Samuel Adams 2011 Infinium
- Malty and effervescent
- Mild sweetness
10.3ABV; limited availability
We ended 2011 with Samuel Adams, and we’ll start this year with a triple review of more offerings from the Boston brewery. A quick note about the 2012 Infinium, which tastes slightly different than last year, where I rated it “Enjoyable.” The 2011 vintage is maltier and richer—still very effervescent, and not as cidery as last year’s. The richer flavor pushes this year’s vintage into “Recommended!” territory; although, bottles are still fairly expensive, my major complaint last year.
Samuel Adams Mighty Oak Ale
- Rich ale with subtle vanilla notes
- Very clean, slight caramel sweetness
5.7 ABV; available in the Brewmaster Collection
High marks, too, for the 2011 Beer Lover’s Choice winner, Mighty Oak Ale, available in the Brewmaster’s Choice 12-packs. My only quibble with this beer is that there are just two of them in each pack. Samuel Adams ages the beer in oak barrels, giving the ale subtle notes of vanilla and caramel. It’s also malty, not overly so, and the hops—including my favorite to say, “Fuggles“—are perfectly balanced. I would dare say that they took one of their unjustly unsung varieties, the little-seen-outside-of-Boston, Boston Ale, and aged it in an oak barrel just to see what would happen. The color of the oaked ale is similar to Boston Ale, dark reddish amber, and they share the same rich backbone.I got to vote in last year’s Beer Lover’s Choice contest, over the summer, and I have to admit I went in there assuming I was going to vote for the one with the pecans and maple syrup, Maple Pecan Porter. Honestly, what is not to like in the name of that beer? To pretend to be fair, I sampled choice “A,” the Oaked Ale first, and as soon as I did I got very nervous. Choice “A” was a really good beer. I tried the maple porter and couldn’t deny that the oaked ale was far better. The porter almost lived up to expectations, it was a little more savory than my imagination, but even if it were my dream porter, the oaked ale pretty much out-scored it on all levels.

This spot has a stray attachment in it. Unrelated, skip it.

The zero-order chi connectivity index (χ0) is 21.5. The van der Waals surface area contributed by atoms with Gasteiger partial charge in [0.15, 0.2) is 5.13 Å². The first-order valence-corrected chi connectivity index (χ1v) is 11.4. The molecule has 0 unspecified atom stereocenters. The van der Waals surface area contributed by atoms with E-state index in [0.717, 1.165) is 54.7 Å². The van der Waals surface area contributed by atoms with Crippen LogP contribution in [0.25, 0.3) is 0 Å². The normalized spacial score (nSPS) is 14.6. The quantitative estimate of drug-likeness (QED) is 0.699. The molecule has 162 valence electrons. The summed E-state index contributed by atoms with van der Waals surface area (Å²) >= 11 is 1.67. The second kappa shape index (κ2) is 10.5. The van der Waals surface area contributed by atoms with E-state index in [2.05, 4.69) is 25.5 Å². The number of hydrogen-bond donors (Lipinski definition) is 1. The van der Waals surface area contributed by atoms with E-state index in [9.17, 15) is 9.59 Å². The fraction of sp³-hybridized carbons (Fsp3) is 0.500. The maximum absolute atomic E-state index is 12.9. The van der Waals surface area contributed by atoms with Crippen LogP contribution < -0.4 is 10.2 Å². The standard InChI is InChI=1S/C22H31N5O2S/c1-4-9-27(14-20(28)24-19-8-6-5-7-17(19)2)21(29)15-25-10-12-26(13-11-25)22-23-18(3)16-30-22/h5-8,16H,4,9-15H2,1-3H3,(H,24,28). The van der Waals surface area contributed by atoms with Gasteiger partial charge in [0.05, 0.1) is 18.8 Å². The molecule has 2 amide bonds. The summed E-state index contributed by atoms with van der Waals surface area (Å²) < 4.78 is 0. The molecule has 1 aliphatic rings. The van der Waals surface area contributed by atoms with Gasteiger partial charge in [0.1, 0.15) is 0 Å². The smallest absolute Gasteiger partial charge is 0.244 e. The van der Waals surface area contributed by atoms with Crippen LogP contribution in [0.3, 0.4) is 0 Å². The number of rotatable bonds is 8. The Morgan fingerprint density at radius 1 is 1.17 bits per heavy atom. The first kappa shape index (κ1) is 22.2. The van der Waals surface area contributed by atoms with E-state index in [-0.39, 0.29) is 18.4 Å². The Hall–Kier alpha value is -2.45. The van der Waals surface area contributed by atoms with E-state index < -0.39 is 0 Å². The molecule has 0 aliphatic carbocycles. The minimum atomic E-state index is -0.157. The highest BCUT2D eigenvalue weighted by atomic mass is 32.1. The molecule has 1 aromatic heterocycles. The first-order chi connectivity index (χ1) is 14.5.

Since then, Sam Adams tweaked the name to Mighty Oak Ale, but the recipe remains the same. It’s a rich, malty ale with those notes of vanilla. I was reminded of Innis and Gunn barrel-aged beers, but where Innis and Gunn is super-aggressive with the flavor of the vanilla and caramel esters, the Mighty Oak Ale is subtle, not sweet. I’m enjoying the Mighty Oak Ale and surely buying another 12-pack of the Brewmaster’s Choice to get a couple more.
Samuel Adams Alpine Spring
- Citrus; spicy hops
- European-style crisp lager, lightly malted, with citrus and pines notes
- Clean; mild bitterness
And when I do get that 12-pack, I’ll also have two more Alpine Spring bottles, which are also conveniently sold in their own 6- and 12-packs, as Alpine Spring is now the spring seasonal from Samuel Adams. Alpine Spring, a lager, contrasts nicely with the Mighty Oak Ale. Alpine Spring is pale yellow and effervescent, has a spicy hoppiness, and has the aroma of a classic German Marzen—referred to by Melba as “the bong-water smell.” It’s not too spicy, though. Most of the hops are bound up in the nose and not on the tongue. I’ll admit that I prefer it that way.Alpine Spring is an excellent spring seasonal beer, and I’m glad to see Samuel Adams pushing it in its latest advertising campaign. Previously, some of their spring/summer seasonals have been a bit too fruity. This offering has its citrus notes, but it’s not fruity in any sense. Samuel Adams can position this beer as the lager for people who enjoy IPAs, because the hop spiciness is similar, but not as intense.
There might be other beers in the Brewmaster’s Collection. If I get beyond the Alpine Spring and Mighty Oak Ale, I’m sure to write about it.